A threat actor that stole sensitive vulnerability information from the Mozilla’s Bugzilla bug tracking system last year has likely used it to target Firefox users.
Mozilla explained that it did not have proof that the attacker who accessed the privileged Bugzilla tracking system had exploited any other vulnerabilities in the wild.
The Mozilla Foundation admitted on Friday that a privileged account on Firefox’s Bugzilla bug-tracking software has been compromised by unknown hackers since at least September 2014.
The news was reported by the Filezilla organization on Friday. Let’s step back, in September experts at Security firm Check Point Software Technologies discovered a zero-day in Bugzilla bug-tracking tool that allowed anyone to view detailed reports about unfixed vulnerabilities in a wide range of vulnerability repositories.
Firefox Foundation revealed that hackers may have used the same flaw to acquire knowledge about unpublicized and unpatched critical security vulnerability in the Firefox browser for a year or more.
The Mozilla Foundation published a FAQ page and a blog post to provide further details on the attack.
“Bugzilla restricts access to security sensitive information so that only certain privileged users can access it. An attacker was able to break into a privileged user’s account and download security sensitive information about flaws in Firefox and other Mozilla products.” states the FAQ page.
The company confirmed that the data breach appeared to stem from a privileged user’s account that has been compromised by the intruders.
How did the attacker gain access?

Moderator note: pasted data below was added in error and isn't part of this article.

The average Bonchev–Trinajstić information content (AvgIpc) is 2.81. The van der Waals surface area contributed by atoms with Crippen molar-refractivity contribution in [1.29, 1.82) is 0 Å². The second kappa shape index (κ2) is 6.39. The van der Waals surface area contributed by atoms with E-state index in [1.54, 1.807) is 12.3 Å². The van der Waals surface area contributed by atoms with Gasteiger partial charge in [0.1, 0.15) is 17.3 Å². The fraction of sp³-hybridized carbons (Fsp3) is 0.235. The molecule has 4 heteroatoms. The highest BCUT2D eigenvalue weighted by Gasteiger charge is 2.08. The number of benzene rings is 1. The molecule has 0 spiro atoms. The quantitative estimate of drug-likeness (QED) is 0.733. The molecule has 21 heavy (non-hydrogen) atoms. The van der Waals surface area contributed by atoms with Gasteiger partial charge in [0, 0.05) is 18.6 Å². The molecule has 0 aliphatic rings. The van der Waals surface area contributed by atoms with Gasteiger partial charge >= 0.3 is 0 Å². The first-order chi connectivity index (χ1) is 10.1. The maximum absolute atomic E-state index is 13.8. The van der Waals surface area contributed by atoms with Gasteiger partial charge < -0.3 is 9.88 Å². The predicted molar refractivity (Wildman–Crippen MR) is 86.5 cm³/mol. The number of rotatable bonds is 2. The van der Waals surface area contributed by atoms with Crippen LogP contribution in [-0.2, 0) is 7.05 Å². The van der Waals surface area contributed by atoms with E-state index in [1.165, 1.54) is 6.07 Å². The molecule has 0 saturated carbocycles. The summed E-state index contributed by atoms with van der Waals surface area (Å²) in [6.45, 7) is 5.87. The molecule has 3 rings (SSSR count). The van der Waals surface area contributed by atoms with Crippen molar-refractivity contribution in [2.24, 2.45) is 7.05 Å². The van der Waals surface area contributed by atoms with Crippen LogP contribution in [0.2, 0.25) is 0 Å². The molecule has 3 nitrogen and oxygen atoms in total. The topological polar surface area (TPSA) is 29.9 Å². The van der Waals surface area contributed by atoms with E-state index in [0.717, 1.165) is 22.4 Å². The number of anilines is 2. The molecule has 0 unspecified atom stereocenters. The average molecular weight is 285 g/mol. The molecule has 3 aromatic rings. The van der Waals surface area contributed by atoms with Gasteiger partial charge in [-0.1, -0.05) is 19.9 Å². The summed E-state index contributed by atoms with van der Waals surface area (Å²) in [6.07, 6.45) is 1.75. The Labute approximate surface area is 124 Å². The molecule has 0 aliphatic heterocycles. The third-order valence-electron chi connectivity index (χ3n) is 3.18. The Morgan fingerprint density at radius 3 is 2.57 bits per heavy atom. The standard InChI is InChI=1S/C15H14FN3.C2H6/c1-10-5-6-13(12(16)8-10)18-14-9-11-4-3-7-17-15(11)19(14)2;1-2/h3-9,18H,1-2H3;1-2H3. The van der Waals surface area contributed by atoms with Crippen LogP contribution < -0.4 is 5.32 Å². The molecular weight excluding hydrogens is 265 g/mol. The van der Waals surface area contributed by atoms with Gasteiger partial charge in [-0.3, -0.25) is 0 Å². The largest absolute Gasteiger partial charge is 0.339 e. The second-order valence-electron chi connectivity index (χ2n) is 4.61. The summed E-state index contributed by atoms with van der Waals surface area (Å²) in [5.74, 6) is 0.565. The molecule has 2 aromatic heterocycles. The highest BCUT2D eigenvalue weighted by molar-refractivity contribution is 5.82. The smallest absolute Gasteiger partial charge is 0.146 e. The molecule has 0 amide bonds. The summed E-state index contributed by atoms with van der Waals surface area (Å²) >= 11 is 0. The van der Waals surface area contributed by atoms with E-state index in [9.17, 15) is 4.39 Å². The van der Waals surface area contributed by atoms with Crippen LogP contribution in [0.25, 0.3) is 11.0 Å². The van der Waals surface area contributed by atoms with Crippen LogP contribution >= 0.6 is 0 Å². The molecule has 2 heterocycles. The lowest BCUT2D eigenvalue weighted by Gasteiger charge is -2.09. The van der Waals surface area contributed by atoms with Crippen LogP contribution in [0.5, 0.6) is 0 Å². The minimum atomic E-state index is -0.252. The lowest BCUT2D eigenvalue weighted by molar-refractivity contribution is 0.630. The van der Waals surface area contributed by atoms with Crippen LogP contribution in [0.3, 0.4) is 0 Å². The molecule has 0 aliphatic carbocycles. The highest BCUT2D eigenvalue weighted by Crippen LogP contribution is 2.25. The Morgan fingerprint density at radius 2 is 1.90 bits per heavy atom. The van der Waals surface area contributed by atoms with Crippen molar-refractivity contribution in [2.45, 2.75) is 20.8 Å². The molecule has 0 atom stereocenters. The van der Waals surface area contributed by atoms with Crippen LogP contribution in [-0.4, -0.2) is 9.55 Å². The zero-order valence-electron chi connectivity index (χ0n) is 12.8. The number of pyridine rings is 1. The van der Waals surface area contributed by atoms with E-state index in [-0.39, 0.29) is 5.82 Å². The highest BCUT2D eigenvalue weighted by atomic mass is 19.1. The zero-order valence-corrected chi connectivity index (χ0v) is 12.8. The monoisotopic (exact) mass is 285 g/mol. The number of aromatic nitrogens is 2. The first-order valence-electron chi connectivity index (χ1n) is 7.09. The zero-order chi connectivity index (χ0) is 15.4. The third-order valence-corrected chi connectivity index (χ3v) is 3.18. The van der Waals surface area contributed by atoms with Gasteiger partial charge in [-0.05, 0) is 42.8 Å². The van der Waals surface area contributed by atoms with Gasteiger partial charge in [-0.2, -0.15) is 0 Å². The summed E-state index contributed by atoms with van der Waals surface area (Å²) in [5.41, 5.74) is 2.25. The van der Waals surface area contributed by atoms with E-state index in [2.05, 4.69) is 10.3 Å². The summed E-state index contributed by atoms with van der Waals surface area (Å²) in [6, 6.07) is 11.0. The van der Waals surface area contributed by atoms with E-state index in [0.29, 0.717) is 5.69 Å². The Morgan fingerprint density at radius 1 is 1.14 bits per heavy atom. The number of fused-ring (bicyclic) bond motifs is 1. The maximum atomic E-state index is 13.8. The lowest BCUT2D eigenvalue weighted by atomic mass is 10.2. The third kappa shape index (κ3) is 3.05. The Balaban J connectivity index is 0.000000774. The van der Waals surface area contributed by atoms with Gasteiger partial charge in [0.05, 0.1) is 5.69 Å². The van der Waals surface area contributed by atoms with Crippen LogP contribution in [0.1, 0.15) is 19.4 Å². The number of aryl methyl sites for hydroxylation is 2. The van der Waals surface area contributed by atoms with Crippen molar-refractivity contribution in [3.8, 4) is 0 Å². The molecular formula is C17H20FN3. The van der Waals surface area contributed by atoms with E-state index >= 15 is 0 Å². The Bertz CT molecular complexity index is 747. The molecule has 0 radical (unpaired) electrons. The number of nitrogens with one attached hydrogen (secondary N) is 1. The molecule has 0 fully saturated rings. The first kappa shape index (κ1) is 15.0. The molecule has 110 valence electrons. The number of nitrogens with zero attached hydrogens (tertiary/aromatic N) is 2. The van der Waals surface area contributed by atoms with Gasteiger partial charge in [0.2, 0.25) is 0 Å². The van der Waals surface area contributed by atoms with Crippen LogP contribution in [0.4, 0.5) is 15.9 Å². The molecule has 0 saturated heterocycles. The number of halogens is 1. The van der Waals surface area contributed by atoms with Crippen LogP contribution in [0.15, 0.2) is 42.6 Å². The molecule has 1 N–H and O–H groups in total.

According to The Mozilla Foundation it is likely the targeted account has shared the Bugzilla credentials with another website that has been compromised.
The attacker allegedly used to gain access to the sensitive Bugzilla account and was able to “download security-sensitive information about flaws in Firefox and other Mozilla products.”
Mozilla added that the threat actor accessed 185 undisclosed Firefox vulnerabilities, of which 53 involved “severe vulnerabilities.” Ten of the vulnerabilities were still unpatched at the time of the unauthorized access.
“Overall, the attacker accessed 185 nonpublic bugs, distributed as follows: 110 bugs Protected for reasons other than software security (e.g., proprietary information) 22 bugs Minor security issues (seclow or secmoderate) 53 bugs Severe vulnerabilities (sechigh or seccritical)” continues Mozilla. The company has “fixed all of the vulnerabilities that the attacker learned about and could have used to harm Firefox users,”
In August, Mozilla warned users that “an advertisement on a news site in Russia was serving a Firefox exploit that searched for sensitive files and uploaded them to a server that appears to be in Ukraine.” The organization promptly patched the flaw on August 6.
The company revealed that that the unauthorized access the system could date back as far as September 2013. When discovered the access, Mozilla shut down the compromised account and hires a third-party security firm to conduct further forensic analysis.
Mozilla confirmed the adoption of new security measures to improve the security of its systems.
“We are updating Bugzilla’s security practices to reduce the risk of future attacks of this type,” Mozilla’s Richard Barnes wrote in a blog post on Friday. “As an immediate first step, all users with access to security-sensitive information have been required to change their passwords and use two-factor authentication,”
Mozilla also said it is “reducing the number of users with privileged access and limiting what each privileged user can do.”
(Security Affairs – Mozilla, hacking)
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